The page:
Cup appeal drew Iginla to Pens

Calgary Flames' captain Jarome Iginla handles the puck during the first period of their NHL hockey game against the St. Louis Blues in Calgary, Alberta, March 24, 2013. The Penguins have acquired Iginla as the latest part of what the team hopes will be a serious run at a Stanley Cup.
Calgary Flames' captain Jarome Iginla handles the puck during the first period of their NHL hockey game against the St. Louis Blues in Calgary, Alberta, March 24, 2013. The Penguins have acquired Iginla as the latest part of what the team hopes will be a serious run at a Stanley Cup.
Photo by REUTERS
Rob Rossi
| Thursday, March 28, 2013, 8:00 p.m.

Jarome Iginla is a straight shooter.

He is a Penguin because he wants a shot at the Stanley Cup.

“There's no smoke and mirrors,” left winger Brenden Morrow said of his newest teammate. “He's an honest, quality person.”

Iginla said his heart was torn between Calgary and Pittsburgh, but the Penguins had an advantage over the club he had captained since 2003.

“To play on a team with the two best players in the world — and the roll they're on — I wanted that,” Iginla said Thursday in Calgary, Alberta, where he bid adieu to the Flames after 16 seasons.

The Penguins acquired Iginla just after midnight Thursday, swapping prospects — wingers Ben Hanowski and Kenny Agostino — and a first-round draft pick for the Flames' franchise leader in goals, points and games.

Iginla has notched more than 500 goals and 1,000 points, and he won Olympic gold medals with Mario Lemieux (2002) and Sidney Crosby (2010). At the Vancouver Games in 2010, Iginla called Crosby, Morrow and Penguins goalie Marc-Andre Fleury teammates.

Like Morrow, Iginla has never touched the Stanley Cup.

Iginla is counting on the team owned by Lemieux and captained by Crosby to erase that from a Hall of Fame resume.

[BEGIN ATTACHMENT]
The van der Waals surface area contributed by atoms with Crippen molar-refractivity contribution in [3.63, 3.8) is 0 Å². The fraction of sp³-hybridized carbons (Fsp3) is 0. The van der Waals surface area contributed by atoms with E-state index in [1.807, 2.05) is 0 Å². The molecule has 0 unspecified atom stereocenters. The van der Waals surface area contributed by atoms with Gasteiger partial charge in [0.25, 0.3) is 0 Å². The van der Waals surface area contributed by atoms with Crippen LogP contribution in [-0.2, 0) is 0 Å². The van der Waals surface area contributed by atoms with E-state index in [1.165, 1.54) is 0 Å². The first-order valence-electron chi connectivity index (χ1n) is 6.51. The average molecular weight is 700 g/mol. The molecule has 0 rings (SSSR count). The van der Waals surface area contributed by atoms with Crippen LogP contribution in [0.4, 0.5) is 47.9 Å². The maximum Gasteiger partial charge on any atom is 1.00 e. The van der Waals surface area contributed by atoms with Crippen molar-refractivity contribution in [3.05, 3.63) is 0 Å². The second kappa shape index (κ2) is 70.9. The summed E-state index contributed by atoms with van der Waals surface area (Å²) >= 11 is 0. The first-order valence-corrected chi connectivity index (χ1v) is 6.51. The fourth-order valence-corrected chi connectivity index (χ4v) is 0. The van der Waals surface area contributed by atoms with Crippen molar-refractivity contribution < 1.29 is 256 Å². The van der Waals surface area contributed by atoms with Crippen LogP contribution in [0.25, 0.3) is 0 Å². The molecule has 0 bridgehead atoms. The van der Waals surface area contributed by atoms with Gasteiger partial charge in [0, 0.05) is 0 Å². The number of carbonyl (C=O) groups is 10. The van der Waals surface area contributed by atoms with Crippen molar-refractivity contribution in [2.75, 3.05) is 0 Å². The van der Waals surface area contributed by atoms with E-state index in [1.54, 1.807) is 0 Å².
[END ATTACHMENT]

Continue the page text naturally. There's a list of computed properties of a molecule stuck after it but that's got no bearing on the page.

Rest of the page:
Lemieux, who rarely grants interviews or releases comments via team officials, praised Iginla.

“He has so many qualities that will benefit our team here in Pittsburgh,” Lemieux said in the statement.

Stephen Harper, Canada's prime minister, shared his thoughts on Twitter: “Jarome Iginla is a class act, a proud Canadian, and an all-time Flames great. Thanks for everything, Jarome.”

General manager Ray Shero's interest in Iginla was the hockey world's worst kept secret, but the deal with Calgary was not struck until after reports out of Canada called the “Iggy Watch” for the Bruins late Wednesday.

Shero informed his staff multiple times there likely would be no deal, he said.

However, the hands of Calgary general manager Jay Feaster were cuffed by Iginla, whose contract contained a clause that allowed him to pick a new club.

Feaster called Shero late Wednesday and said Iginla's pick was the Penguins.

“I called my kids and let them know we acquired Jarome Iginla, and they said, ‘No you didn't. He's going somewhere else. We saw on TV,' ” Shero said. “I'm, like, ‘Well, I think we're getting him.'

“If there's a chance to get Jarome Iginla … we're going to try and get Jarome Iginla. There's only one Jarome Iginla.”

The Penguins, winners of 13 in a row before playing at home against Winnipeg on Thursday, were preferred because they are best built to win the Cup, Iginla said.

Also, they have former MVPs Crosby and Evgeni Malkin — players who, like Iginla, have won scoring titles.

Iginla carried the offensive load with the Flames, who lost the 2003 Final after holding a 3-2 lead in the best-of-seven series.

“I'd love to get my first crack at one Cup,” he said. “Pittsburgh has the two best players in the world. It's really hard as a player to pass up the opportunity to play on a team with Sid and Malkin.”

Rob Rossi is a staff writer for Trib Total Media. Reach him at rrossi@tribweb.com of via Twitter @RobRossi_Trib.

Subscribe today! Click here for our subscription offers.

 

 

 
Show commenting policy